Thursday, January 4, 2018

Sessions opens doors for marijuana crackdown on states with legal pot

Posted By on Thu, Jan 4, 2018 at 12:45 PM

click to enlarge Then-Alabama Senator and current US Attorney General Jeff Sessions speaks to the crowd with US President-elect Donald J. Trump in 2016. - SHUTTERSTOCK
  • Shutterstock
  • Then-Alabama Senator and current US Attorney General Jeff Sessions speaks to the crowd with US President-elect Donald J. Trump in 2016.

Apparently making good on his longstanding threats of a federal marijuana crackdown under the Trump administration, Attorney General Jeff Sessions announced Thursday that he is rescinding Obama-era directives discouraging the federal government from interfering with states that have legalized pot.

In a one-page memo — in which he called marijuana "a dangerous drug" and said that "marijuana activity is a serious crime" — Sessions explicitly rescinds, effective immediately, the Obama-era Justice Department memo issued under then-Deputy Attorney General Jim Cole in 2013, which called for de-prioritizing marijuana enforcement in pot-friendly states.

Sessions' memo also calls for federal prosecutors "to weigh all relevant considerations, including federal law enforcement priorities set by the Attorney General, the seriousness of the crime, the deterrent effect of criminal prosecution, and the cumulative impact of particular crimes on the community."

What exactly the Attorney General's new directive means for states like Michigan, which voted to approve marijuana for medicinal purposes in 2008, is unclear. Michigan Attorney General (and current GOP gubernatorial hopeful) Bill Schuette has previously campaigned against Michigan's 2008 medicinal legalization effort and has said that he does not support legalization. Per a package of reform bills passed into law last year, Michigan is in the process of implementing state-licensed commercial grows, and an initiative to legalize marijuana for recreational use is currently being considered for the November ballot.

Naturally, Michigan marijuana advocates are unhappy with Sessions' decision.

"The recent victory by the Kettle Falls Five in Washington proved that the Obama-era policy provided bright-line regulations for federal prosecutors," Rick Thompson of advocacy group MI Legalize tells Metro Times by email. "Removing those regulations while so many states are adopting or successfully managing cannabis programs not in compliance with national policy is a huge step backward. It illustrates the vast disconnect that exists between the Trump administration in Washington, D.C. and voters, the real people in places nationwide who chose to knowingly give permission to their people to violate federal law."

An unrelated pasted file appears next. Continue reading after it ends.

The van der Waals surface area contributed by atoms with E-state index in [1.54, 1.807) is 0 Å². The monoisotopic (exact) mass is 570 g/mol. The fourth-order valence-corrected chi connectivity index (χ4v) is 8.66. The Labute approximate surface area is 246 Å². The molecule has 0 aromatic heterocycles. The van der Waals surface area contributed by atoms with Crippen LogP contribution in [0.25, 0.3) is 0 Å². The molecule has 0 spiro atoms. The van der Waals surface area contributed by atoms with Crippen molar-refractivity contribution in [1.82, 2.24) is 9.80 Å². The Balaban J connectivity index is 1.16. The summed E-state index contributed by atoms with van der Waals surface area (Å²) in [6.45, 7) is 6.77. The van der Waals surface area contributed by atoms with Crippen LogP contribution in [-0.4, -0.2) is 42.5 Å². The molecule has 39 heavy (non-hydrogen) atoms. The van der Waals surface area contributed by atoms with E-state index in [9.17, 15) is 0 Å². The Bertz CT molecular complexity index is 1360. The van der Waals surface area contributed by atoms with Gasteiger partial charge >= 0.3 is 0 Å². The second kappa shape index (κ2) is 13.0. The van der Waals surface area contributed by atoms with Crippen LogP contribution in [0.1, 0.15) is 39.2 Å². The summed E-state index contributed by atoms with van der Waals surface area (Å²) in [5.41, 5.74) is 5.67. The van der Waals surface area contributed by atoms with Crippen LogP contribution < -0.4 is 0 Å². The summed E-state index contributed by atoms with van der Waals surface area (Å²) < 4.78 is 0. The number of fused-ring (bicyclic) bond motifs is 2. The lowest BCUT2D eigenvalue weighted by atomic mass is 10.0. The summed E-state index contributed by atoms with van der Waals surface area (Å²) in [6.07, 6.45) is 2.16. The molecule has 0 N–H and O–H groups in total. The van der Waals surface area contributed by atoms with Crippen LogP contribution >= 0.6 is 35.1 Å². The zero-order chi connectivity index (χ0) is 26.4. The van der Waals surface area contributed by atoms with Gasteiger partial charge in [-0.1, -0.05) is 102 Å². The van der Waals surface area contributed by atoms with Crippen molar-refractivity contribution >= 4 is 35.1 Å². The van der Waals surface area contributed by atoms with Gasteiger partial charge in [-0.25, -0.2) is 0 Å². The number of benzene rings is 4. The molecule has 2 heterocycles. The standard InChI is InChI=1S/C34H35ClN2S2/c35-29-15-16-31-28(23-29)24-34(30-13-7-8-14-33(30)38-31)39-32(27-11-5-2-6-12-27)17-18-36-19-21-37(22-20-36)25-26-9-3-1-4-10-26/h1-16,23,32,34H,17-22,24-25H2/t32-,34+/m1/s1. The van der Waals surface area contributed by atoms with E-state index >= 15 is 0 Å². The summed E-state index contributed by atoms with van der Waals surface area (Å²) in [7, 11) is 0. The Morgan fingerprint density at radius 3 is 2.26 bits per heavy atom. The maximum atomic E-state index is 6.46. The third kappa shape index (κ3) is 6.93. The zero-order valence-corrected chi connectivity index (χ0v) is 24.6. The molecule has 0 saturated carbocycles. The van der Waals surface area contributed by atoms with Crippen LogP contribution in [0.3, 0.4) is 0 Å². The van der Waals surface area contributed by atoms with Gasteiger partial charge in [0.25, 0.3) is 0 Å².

He adds, "Doubling down on a failed drug policy is a bad bet; maybe Sessions should talk to a gambling aversion counselor the next time he visits a Trump casino property."

MI Legalize was behind a failed initiative to legalize recreational marijuana on the 2016 ballot. The group supports a new effort by the Coalition to Regulate Marijuana Like Alcohol to get marijuana decriminalization on the 2018 ballot. RMLA's ballot petitions were delivered to Lansing in Novemeber, and state officials are currently reviewing collected signatures.

The RMLA proposal would allow Michigan residents ages 21 and older to be able to legally carry up to 2.5 ounces of weed and store up to 10 ounces at home. Smoking marijuana in public would still be prohibited. If the proposal makes the ballot and is approved by voters in November, it would make Michigan the ninth state to legalize marijuana for recreational use.

"Just like with alcohol, marijuana prohibition has been a huge failure," RMLA spokesman Josh Hovey previously said in a statement. "Instead of wasting law enforcement resources on a substance that is proven to be less harmful than either alcohol or tobacco, our initiative creates a tightly regulated system that will generate significant revenue for the state that will help fund our roads, public schools, and local governments — three of Michigan’s most under-funded needs."


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